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Supermarkets: Frequently Asked Questions

The following information can help supermarket owners and operators reduce emissions of refrigerants that contain ozone-depleting substances (ODSHelpODSA compound that contributes to stratospheric ozone depletion. ODS include chlorofluorocarbons (CFCs), hydrochlorofluorocarbons (HCFCs), halons, methyl bromide, carbon tetrachloride, hydrobromofluorocarbons, chlorobromomethane, and methyl chloroform. ODS are generally very stable in the troposphere and only degrade under intense ultraviolet light in the stratosphere. When they break down, they release chlorine or bromine atoms, which then deplete ozone. A detailed list (http://www.epa.gov/ozone/science/ods/index.html) of class I and class II substances with their ODPs, GWPs, and CAS numbers are available.).

Key Resources

GreenChill is an EPA partnership with food retailers to reduce refrigerant emissions and decrease their impact on the ozone layer and climate change. Learn more about GreenChill's mission and goals.

Can Hydrochlorofluorocarbon (HCFC)-22 be used in my refrigeration system?

EPA does not allow virgin HCFC-22 to be used in refrigeration systems manufactured on or after January 1, 2010. HCFC-22, also known as R-22, is an ozone-depleting substance with a high global warming potentialHelpglobal warming potentialA number that refers to the amount of global warming caused by a substance. The GWP is the ratio of the warming caused by a substance to the warming caused by a similar mass of carbon dioxide. Thus, the GWP of CO2 is defined to be 1.0 . CFC-12 has a GWP of 8,500, while CFC-11 has a GWP of 5,000. Various HCFCs and HFCs have GWPs ranging from 93 to 12,100. Water, a substitute in numerous end-uses, has a GWP of 0. A table of all ozone-depleting substances (http://www.epa.gov/ozone/science/ods/index.html) shows their ODPs, GWPs, and CAS numbers, and another table shows the GWPs for many non-ozone-depleting substances (http://www.epa.gov/ozone/geninfo/gwps.html).). A refrigeration system is “manufactured” on the date its refrigerant circuit is complete and it can function, holds a refrigerant charge, and is ready for use for its intended purpose.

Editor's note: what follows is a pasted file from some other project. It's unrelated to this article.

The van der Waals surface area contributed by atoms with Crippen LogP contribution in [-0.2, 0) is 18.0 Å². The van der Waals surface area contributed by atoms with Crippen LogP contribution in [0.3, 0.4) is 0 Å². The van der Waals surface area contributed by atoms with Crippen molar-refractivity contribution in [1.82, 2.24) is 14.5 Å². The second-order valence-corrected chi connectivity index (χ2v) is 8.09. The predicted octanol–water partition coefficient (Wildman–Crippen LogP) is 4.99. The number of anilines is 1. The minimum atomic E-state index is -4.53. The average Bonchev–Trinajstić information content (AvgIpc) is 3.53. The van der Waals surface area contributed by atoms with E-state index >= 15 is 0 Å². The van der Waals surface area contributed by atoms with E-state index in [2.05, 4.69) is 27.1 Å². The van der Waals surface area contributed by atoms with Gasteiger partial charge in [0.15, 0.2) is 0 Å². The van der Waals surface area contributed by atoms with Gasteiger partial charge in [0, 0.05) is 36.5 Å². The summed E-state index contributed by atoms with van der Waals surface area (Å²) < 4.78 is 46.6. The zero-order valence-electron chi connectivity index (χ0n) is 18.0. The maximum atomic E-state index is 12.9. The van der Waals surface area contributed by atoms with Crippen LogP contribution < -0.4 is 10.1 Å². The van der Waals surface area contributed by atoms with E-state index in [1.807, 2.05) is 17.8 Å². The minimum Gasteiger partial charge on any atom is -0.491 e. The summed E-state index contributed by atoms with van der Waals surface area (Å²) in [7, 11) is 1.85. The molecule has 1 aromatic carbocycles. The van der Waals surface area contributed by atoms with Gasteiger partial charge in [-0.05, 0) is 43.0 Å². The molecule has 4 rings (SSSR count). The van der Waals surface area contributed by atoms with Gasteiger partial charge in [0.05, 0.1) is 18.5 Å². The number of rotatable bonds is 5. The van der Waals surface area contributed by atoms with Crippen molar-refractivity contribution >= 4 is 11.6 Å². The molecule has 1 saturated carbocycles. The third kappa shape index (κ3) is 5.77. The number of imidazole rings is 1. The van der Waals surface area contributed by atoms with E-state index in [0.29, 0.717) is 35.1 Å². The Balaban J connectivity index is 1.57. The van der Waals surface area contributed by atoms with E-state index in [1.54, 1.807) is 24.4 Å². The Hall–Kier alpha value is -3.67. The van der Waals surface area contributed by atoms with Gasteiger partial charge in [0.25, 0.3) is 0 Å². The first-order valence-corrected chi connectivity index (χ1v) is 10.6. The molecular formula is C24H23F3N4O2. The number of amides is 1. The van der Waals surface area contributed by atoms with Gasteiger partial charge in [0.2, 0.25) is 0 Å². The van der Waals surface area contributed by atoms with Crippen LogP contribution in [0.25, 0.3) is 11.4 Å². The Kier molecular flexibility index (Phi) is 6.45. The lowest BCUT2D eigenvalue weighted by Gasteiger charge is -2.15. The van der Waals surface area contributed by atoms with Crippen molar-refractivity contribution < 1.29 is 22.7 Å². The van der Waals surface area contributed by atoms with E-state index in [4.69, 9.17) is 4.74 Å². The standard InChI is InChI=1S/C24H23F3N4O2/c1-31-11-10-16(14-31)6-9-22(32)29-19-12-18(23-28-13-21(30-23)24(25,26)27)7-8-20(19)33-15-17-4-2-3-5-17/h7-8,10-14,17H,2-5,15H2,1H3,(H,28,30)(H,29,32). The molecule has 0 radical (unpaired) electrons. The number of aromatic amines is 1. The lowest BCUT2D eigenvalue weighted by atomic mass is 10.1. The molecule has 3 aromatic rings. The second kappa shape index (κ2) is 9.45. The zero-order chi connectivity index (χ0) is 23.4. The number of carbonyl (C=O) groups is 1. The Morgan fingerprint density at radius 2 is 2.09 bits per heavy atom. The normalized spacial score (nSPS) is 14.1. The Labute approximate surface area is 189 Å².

Can virgin HCFC-22 be used in a newly manufactured refrigeration system being installed in a new store?

No. Commercial refrigeration systems cannot be installed using virgin HCFC-22 on or after January 1, 2010.

Can virgin HCFC-22 be used to service my existing equipment?

Yes, depending on when the system was manufactured. If the system was manufactured before January 1, 2010, virgin HCFC-22 can be used for servicing (normal maintenance and repair). Only recovered or reclaimed HCFC-22 can be used in systems manufactured after January 1, 2010.

For example, virgin HCFC can be used to refill a system manufactured before 2010 due to a component failure or repair to get it back to normal operating condition. EPA does not require replacement of an existing HCFC-22 system or conversion of that system to an alternative refrigerant.

However, EPA is phasing out HCFC-22. Therefore, there will be less virgin HCFC-22 produced and imported each year. Supermarket owners should carefully consider all options when deciding whether to service or replace an existing system.

Can virgin HCFC-22 be used in a system that is expanded after January 1, 2010?

Sometimes. Virgin HCFC-22 may not be used in a system that has become a “newly manufactured” system through an expansion. To make this determination, EPA considers whether an expansion is changing the intended purpose of a system.

EPA has developed a fact sheet with more information on this topic, including specific examples.